Steffan is ready to take on India

CBC Old Boy, Steffan Nero, says despite being "quite nervous", he's "extremely excited" to be representing Australia in a sport he loves.Steffan Nero and Brad Brider, the two Western Australians in Australia's squad for the Blind Cricket World Cup. Photo: Keane Bourke

With his WACE exams only weeks behind him, 17 year old Steffan is just days away from representing Australia in the T20 Blind Cricket World Cup in India, which runs from January 30 to February 14.

Steffan has congenital nystagmus,  a condition which causes involuntary, rhythmic eye movements. After an initial reluctance to try the sport, and gruelling training camps in the lead up to selection for the Tour, Steffan says it was all worth it when he got the call up.

"I remember waking up one morning and checking my phone, and seeing I'd received a call from an unknown number at 4 a.m. I called the number and immediately recognised the voice of Peter Robinson, one of the selectors."

"After Peter told me the fantastic news, I couldn't speak at first, all I could say was thank you, thank you. I remember hanging up and grinning from ear to ear, unable to contain my excitement."

Despite only playing the sport for three years, Steffan feels he's more than ready to take on the challenges come with playing in the World Cup.

"I'm still young and inexperienced compared to my teammates, but I'm confident in how my skills have developed and matured over the past year."

"I'm still a little nervous though, since I haven't seen any of the other teams play before."

Steffan's journey hasn't been without disappointment though, with the young gun missing out on representing Australia in the Blind Cricket Ashes in 2016.

"To work so hard for something you're so passionate about, and then to just miss out was soul shattering for me. Nevertheless, I dusted myself off and started training almost four times a week in the lead up to India."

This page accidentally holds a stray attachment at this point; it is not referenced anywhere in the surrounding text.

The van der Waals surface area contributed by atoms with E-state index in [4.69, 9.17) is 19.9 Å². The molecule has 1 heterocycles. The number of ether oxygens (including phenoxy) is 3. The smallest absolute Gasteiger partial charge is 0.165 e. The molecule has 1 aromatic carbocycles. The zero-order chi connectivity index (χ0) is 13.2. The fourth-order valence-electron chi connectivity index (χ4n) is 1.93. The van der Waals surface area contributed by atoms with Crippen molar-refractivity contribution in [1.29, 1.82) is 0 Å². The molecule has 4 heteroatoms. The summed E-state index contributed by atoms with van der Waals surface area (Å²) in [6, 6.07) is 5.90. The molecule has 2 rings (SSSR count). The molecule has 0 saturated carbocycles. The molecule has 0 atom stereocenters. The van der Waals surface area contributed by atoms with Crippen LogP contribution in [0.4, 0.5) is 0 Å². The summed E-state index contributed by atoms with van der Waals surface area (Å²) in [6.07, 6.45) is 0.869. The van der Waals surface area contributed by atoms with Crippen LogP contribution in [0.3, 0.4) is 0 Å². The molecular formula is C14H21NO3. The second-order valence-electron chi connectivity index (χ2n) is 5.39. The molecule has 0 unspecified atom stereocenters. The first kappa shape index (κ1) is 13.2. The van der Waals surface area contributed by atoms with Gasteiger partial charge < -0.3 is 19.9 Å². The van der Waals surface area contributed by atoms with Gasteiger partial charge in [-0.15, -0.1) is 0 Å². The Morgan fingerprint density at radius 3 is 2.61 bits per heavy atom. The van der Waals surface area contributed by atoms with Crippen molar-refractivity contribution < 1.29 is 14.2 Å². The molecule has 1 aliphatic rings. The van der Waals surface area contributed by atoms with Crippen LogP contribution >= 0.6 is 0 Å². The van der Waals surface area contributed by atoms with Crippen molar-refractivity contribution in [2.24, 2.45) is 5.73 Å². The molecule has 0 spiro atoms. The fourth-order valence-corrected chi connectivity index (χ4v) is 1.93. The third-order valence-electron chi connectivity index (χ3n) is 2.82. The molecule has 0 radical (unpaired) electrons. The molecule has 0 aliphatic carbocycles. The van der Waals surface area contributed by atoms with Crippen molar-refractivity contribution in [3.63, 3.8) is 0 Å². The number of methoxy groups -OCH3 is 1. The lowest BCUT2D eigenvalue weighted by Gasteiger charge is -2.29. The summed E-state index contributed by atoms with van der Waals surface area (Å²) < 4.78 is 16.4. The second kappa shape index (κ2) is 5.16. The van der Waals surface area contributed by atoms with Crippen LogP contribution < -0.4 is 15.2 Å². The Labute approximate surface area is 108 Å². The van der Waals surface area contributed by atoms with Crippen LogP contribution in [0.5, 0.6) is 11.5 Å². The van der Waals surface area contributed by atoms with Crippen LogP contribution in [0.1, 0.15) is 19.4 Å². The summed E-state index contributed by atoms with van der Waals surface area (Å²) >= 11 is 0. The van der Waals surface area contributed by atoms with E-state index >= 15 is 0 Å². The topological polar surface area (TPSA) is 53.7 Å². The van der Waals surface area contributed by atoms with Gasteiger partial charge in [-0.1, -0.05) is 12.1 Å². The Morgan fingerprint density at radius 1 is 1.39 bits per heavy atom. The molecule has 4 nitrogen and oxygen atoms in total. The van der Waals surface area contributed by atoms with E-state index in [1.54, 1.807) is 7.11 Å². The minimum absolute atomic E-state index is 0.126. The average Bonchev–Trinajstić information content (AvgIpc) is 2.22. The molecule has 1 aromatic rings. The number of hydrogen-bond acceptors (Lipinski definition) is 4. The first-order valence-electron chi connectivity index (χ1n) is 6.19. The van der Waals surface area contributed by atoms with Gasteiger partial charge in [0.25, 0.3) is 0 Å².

As fantastic as representing his country is, Steffan still says the sport is about more than smashing sixes and taking wickets.

"I've met so many new people through blind cricket, people who have become close friends, friends I can always rely upon for support and advice"

And while the World Cup trip is an incredible achievement, Steffan says he's definitely got more in him.

"I definitely want to keep playing cricket into the future. I've thoroughly enjoyed playing the sport, and enjoying all the opportunities it's given me. My cricket career's only just begun, but I can see a very bright future for myself in the sport."

Blind cricket is played in a similar way to traditional cricket, with a few key differences. Although the ball is a similar size and weight to traditional balls, it rattles as it travels. Bowling is also underarm, and totally blind players are assisted in their contributions to the match by their teammates.

Each side is comprised of four B1 players, who are totally blind, three poorly sighter players, categorised as B2, and four B3 players, who are partially sighted. Each category also has a 12th man.

The current form of blind cricket which is now played worldwide, was first developed in Australia in 1922.